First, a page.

Other recommended ways for young baseball players to gain muscle are: adjustable hand grippers, push ups, wall sits, and planks.

#3 Play More Ball

“Practice makes perfect” – Vince Lombardi

Listen to Bryce Harper when he is in High School talk about how many games he played when he was growing up, the number will shock you. This is one of the greatest guys in the game right now, maybe a future Hall of Famer! And he is saying that he got good because of how often he played! WOW.

As a current D1 baseball player I can tell you that you get better every single time you lace up those cleats. Parents, think about how easy it is to brush your teeth in the morning. That is because you have done it so many times that it starts to become “routine.” This concept is huge in baseball! Get him 100 live ground balls in a game and watch how routine he starts to make it look.

This is why we practice for so long in division 1, and why we play so many games during the offseason!

In football, practice makes perfect. But in baseball practice makes routine. And being able to make things routine is how you become a great baseball player. trust me I play with them every single day!

Routine it, play more baseball.

– Authors: Anonynous 1 & 2 (For NCAA reasons)

American Baseball Camps was created to make baseball fun again! It is ran by Division 1 players who know that having fun will heighten self- esteem and make kids play better on the field. Our camps feature slip n’ slide wiffle ball, pitching dunk tank, and campers’ choice baseball drills! Camps are in Tulsa, Wichita, OKC, KC, Tahlequah, Phoenix, Dallas, and Wilmington.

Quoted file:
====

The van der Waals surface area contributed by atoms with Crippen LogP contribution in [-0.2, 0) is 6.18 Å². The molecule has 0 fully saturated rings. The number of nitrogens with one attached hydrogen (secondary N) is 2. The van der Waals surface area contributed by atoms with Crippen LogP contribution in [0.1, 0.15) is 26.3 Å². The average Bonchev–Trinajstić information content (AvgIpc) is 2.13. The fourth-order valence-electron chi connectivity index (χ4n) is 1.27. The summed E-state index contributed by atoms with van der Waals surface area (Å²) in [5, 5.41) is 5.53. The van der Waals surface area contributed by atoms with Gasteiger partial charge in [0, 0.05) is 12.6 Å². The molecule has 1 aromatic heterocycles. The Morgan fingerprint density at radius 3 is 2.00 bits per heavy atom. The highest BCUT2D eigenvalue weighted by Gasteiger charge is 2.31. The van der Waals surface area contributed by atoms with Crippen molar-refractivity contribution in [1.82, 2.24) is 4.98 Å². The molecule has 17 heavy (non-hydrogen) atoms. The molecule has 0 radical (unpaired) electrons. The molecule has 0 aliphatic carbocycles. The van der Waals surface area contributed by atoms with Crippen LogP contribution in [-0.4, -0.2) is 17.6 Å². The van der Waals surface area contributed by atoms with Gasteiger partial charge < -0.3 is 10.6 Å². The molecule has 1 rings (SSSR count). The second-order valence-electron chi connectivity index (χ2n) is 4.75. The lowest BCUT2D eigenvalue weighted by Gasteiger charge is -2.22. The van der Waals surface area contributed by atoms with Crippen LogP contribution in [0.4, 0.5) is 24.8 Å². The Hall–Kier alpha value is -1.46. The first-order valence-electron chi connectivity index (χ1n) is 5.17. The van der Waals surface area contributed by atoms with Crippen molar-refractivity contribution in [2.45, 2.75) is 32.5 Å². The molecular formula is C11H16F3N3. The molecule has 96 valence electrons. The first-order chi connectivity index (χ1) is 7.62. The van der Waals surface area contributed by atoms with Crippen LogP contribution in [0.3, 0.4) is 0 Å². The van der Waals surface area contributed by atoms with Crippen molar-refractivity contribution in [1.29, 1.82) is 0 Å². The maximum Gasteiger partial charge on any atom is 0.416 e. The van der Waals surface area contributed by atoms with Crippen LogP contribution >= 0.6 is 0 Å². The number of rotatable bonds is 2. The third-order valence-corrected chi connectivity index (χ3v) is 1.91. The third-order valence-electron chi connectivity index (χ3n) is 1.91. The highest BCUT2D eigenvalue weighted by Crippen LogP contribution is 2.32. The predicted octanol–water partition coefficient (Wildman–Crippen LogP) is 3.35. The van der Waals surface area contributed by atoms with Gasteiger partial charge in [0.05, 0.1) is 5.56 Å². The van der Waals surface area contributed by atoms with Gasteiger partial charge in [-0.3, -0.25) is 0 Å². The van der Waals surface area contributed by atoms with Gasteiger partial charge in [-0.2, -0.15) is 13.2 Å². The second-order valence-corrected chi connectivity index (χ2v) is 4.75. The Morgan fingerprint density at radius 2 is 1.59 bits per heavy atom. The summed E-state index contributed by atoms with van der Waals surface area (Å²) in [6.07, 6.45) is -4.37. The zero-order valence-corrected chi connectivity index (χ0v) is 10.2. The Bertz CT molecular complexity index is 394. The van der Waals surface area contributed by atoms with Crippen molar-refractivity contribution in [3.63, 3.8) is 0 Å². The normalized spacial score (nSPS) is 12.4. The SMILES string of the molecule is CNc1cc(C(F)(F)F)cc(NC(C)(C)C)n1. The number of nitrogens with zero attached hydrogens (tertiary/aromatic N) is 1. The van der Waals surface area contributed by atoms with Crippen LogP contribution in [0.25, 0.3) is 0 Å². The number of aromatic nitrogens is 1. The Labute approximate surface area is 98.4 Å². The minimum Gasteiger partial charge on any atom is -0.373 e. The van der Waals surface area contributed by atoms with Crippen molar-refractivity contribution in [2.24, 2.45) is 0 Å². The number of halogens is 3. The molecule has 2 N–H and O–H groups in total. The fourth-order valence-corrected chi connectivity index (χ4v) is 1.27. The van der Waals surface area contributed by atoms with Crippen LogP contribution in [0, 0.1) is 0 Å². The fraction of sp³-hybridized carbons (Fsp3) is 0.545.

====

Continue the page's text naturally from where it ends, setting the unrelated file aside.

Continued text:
If you will share this blog post and use coupon code: “blog” at checkout, you can receive 20% off your order before June 1st!

Youth Baseball Advice — How To Run A Great Practice

Apr 15, 2019

How To Run A Great Practice

On our trek across the country with American Baseball Camps we have learned that many kids aren’t getting any better at their practices. Smart baseball parents are seeking out teams that run legitimate practices where their kid can actually get better, and I don’t blame them.

One of the worst practice stories we heard was in Tahlequah Oklahoma. A dad told me that at his kid’s practices the coach would put everyone in a group in the outfield and hit fly-balls and whoever catches it, catches it. This is similar to a game we used to play as kids called “500” but it certainly isn’t an entire practice!

This how-to guide on running a great practice is based on 20 years of good baseball experience, extensive research, and being a veteran player at one of the top D1 Baseball Programs in the country.

The Warmup

About ten years ago sports scientists realized that there is a more efficient way to warm-up than to just static stretch and count to ten. It is recommended to run kids through a “dynamic warmup” before practice and that “static stretch,” that you may be familiar with, after practice.

Here’s a quick example of a good dynamic warmup, it works best in two lines starting on the outfield foul line:

  • jog 45 feet, jog back
  • shuffle 45 feet, shuffle back
  • karaoke 45 feet, karaoke back
  • high knees 45 feet, high knees back
  • butt kicks 45 feet, butt kicks back
  • walking quad stretch 45 feet, walking quad stretch back
  • leg swings 45 feet, leg swings back
  • skipping leg swings 45 feet, skipping leg swings back
  • lunges, side lunges 45 feet, jog back
  • sprint 45 feet, sprint back

Upper Body Stretch:

  • small arm circles forward, big arm circles forward
  • small arm circles backwards, big arm circles backwards
  • shoulder stretch across
  • tricep stretch
  • arm swings high to behind you (bicep stretch)
  • rotator cuff stretch on the ground (lay on your throwing arm side put arm at 90 degree angle and push hand down towards the ground).